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Rutland County Council looks at public service cuts in bid to save £1.21m

Changes to children’s services, transport, libraries and the arts are among a raft of proposed budget-saving ideas being considered by Rutland County Council.

The council’s scrutiny committees met last night and will meet again tonight to review planned budget savings to cut council spending in the current financial year.

The spending review follows the council’s decision, in February, to cap its council tax increase to 2.99 per cent and use £2.4m from its reserves to reel in the deficit created by reduced Government funding.

Rutland County Council (46694400)
Rutland County Council (46694400)

It proposes savings of £422,000 from public services, a further £604,000 in changes to how these services are funded, and £185,000 in administrative costs.

Leader of Rutland County Council, Oliver Hemsley (Con), said the saving options had been generated by public feedback, councillors and initiatives from other councils.

“As part of the measures agreed in our latest annual budget, the council needs to identify options to reduce its overall costs – both in the short term and long term,” he said.

Council leader, Coun Oliver Hemsley, believes at least £2m more of savings will need to be made in future without additional Government help
Council leader, Coun Oliver Hemsley, believes at least £2m more of savings will need to be made in future without additional Government help

“The aim is to find savings and protect our core services while we carry out further financial planning and analysis.”

A total of 25 separate savings from public services were put forward.

These include:

  • A £20,000 saving in the commissioning budget for the Visions Children’s Centre, in Oakham, which supports families of children aged 0 to five.
  • £15,700 savings from the Aiming High programme - which supports children with special educational needs and disabilities. Families would be asked to pay more for activities, activities would be reduced, and overnight residential stays stopped.
  • Keeping the customer service desk at the council’s Catmose headquarters closed and halving telephone services to 20 hours a week as part of £10,000 savings.
  • Running the Oakham Hopper bus as a free service, rather than through a commercial transport operator, saving more than £57,000. Part of the proposal would see Oakham Town Council approached to fund the service, used by an average of 17,500 passengers per year, or take over its running as a community service.
  • Schools would be asked to pay the deficit for its bikeability courses at a charge of £150 per session of 12 pupils, while householders would be asked to pay a further £5 a year to have their green waste bin collected, saving £60,000.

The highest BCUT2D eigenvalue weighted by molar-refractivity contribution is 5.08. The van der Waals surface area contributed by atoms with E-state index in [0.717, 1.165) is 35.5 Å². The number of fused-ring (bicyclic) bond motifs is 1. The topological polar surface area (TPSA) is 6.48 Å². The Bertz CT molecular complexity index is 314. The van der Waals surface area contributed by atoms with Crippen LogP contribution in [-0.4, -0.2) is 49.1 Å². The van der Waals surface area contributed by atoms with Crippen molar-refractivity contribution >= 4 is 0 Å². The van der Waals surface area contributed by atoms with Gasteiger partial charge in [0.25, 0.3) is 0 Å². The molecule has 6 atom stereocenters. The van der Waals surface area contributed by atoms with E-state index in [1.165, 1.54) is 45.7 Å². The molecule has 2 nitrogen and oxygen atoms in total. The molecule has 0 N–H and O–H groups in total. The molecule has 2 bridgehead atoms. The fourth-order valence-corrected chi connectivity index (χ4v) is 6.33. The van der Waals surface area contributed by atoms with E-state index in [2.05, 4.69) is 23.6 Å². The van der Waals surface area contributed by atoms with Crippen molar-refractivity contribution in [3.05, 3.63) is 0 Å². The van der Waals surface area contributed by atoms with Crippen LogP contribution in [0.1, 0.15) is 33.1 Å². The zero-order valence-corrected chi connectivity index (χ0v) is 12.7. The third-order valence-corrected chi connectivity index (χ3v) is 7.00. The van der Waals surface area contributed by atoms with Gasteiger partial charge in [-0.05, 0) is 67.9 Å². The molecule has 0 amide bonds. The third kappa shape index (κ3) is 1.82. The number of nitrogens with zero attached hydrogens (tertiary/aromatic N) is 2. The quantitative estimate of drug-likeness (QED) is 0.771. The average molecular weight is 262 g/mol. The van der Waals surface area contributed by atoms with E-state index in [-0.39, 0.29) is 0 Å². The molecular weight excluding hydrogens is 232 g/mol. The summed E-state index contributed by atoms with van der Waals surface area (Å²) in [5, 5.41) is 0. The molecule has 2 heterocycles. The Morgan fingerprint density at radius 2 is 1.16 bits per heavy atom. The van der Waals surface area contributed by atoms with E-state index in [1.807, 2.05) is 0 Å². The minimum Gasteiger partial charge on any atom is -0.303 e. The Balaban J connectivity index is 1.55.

• Replacing the mobile library with an order and delivery service, while the suggested reduction in its £60,000 book fund to libraries would cut stock by 29 per cent in the next 12 months.
  • Stop funding for the Live and Local which would end the subsidised theatre performances in village halls.
  • Stop the £6,000 annual grant to Arts for Rutland, causing a ‘significant reduction or cessation’ in the voluntary group’s events which includes two annual countywide art exhibitions, theatre productions at Rutland Museum and the Cinema for Rutland programme.
  • Trim £60,000 from its budget for maintaining public footpaths, but warns the proposals could make its network of paths ‘less accessible overall for less abled bodies’.

A lengthy list of proposed changes to strategic projects, includes asking parishes to take on additional responsibilities and a review of the council’s leisure provision.

CCTV provision in Oakham and Uppingham, home to school transport, public health services and Rutland Care Village, a scheme which provides respite for carers, would also be reviewed under ‘other ideas’.

According to Coun Hemsley, at least £2m of further savings would be needed in coming years without additional Government funding.

“While these initial savings will help, there is much more we need to do,” he added.

“It’s clear from the work we’ve done that to deliver savings of this magnitude will need significant changes to the way the council works and the services it offers.

“As we do this we’ll be turning to residents for their input.

“For example, the council will soon be consulting on its waste management strategy where it has already set an objective to try and reduce costs by 10 per cent, nearly £400,000.”

After this week’s scrutiny committee reviews, the budget savings 2021/22 report will be presented to the council’s cabinet on May 18.

If approved, a final decision will be made by the full council in June.

The full reports can be read at www.rutland.gov.uk/meetings

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